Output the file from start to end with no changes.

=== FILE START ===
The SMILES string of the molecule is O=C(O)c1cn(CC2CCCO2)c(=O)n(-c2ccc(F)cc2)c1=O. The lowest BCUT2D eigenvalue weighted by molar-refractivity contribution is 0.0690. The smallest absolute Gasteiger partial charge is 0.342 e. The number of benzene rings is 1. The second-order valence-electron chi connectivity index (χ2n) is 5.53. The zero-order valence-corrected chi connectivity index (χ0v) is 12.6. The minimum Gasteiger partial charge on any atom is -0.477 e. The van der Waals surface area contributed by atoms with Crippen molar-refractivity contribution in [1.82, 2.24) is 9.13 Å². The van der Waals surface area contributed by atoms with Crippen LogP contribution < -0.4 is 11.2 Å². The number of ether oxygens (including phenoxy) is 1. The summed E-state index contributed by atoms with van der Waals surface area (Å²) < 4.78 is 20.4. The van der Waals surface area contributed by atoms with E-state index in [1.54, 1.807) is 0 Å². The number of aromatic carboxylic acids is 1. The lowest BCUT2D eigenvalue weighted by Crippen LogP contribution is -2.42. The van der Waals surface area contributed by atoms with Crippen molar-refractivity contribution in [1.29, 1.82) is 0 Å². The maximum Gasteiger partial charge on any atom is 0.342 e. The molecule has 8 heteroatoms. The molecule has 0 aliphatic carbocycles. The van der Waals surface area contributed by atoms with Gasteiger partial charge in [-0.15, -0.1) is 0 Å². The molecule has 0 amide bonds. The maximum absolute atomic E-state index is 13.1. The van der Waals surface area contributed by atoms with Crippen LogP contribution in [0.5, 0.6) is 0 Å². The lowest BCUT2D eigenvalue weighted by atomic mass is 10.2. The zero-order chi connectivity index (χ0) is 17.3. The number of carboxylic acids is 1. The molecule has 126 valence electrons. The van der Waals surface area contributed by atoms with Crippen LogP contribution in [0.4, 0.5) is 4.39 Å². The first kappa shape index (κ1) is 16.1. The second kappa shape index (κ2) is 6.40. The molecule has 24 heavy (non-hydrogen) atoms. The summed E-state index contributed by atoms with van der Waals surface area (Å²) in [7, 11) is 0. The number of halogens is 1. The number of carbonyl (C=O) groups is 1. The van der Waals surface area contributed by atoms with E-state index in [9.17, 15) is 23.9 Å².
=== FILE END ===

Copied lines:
The SMILES string of the molecule is O=C(O)c1cn(CC2CCCO2)c(=O)n(-c2ccc(F)cc2)c1=O. The lowest BCUT2D eigenvalue weighted by molar-refractivity contribution is 0.0690. The smallest absolute Gasteiger partial charge is 0.342 e. The number of benzene rings is 1. The second-order valence-electron chi connectivity index (χ2n) is 5.53. The zero-order valence-corrected chi connectivity index (χ0v) is 12.6. The minimum Gasteiger partial charge on any atom is -0.477 e. The van der Waals surface area contributed by atoms with Crippen molar-refractivity contribution in [1.82, 2.24) is 9.13 Å². The van der Waals surface area contributed by atoms with Crippen LogP contribution < -0.4 is 11.2 Å². The number of ether oxygens (including phenoxy) is 1. The summed E-state index contributed by atoms with van der Waals surface area (Å²) < 4.78 is 20.4. The van der Waals surface area contributed by atoms with E-state index in [1.54, 1.807) is 0 Å². The number of aromatic carboxylic acids is 1. The lowest BCUT2D eigenvalue weighted by Crippen LogP contribution is -2.42. The van der Waals surface area contributed by atoms with Crippen molar-refractivity contribution in [1.29, 1.82) is 0 Å². The maximum Gasteiger partial charge on any atom is 0.342 e. The molecule has 8 heteroatoms. The molecule has 0 aliphatic carbocycles. The van der Waals surface area contributed by atoms with Gasteiger partial charge in [-0.15, -0.1) is 0 Å². The molecule has 0 amide bonds. The maximum absolute atomic E-state index is 13.1. The van der Waals surface area contributed by atoms with Crippen LogP contribution in [0.5, 0.6) is 0 Å². The lowest BCUT2D eigenvalue weighted by atomic mass is 10.2. The zero-order chi connectivity index (χ0) is 17.3. The number of carboxylic acids is 1. The molecule has 126 valence electrons. The van der Waals surface area contributed by atoms with Crippen LogP contribution in [0.4, 0.5) is 4.39 Å². The first kappa shape index (κ1) is 16.1. The second kappa shape index (κ2) is 6.40. The molecule has 24 heavy (non-hydrogen) atoms. The summed E-state index contributed by atoms with van der Waals surface area (Å²) in [7, 11) is 0. The number of halogens is 1. The number of carbonyl (C=O) groups is 1. The van der Waals surface area contributed by atoms with E-state index in [9.17, 15) is 23.9 Å².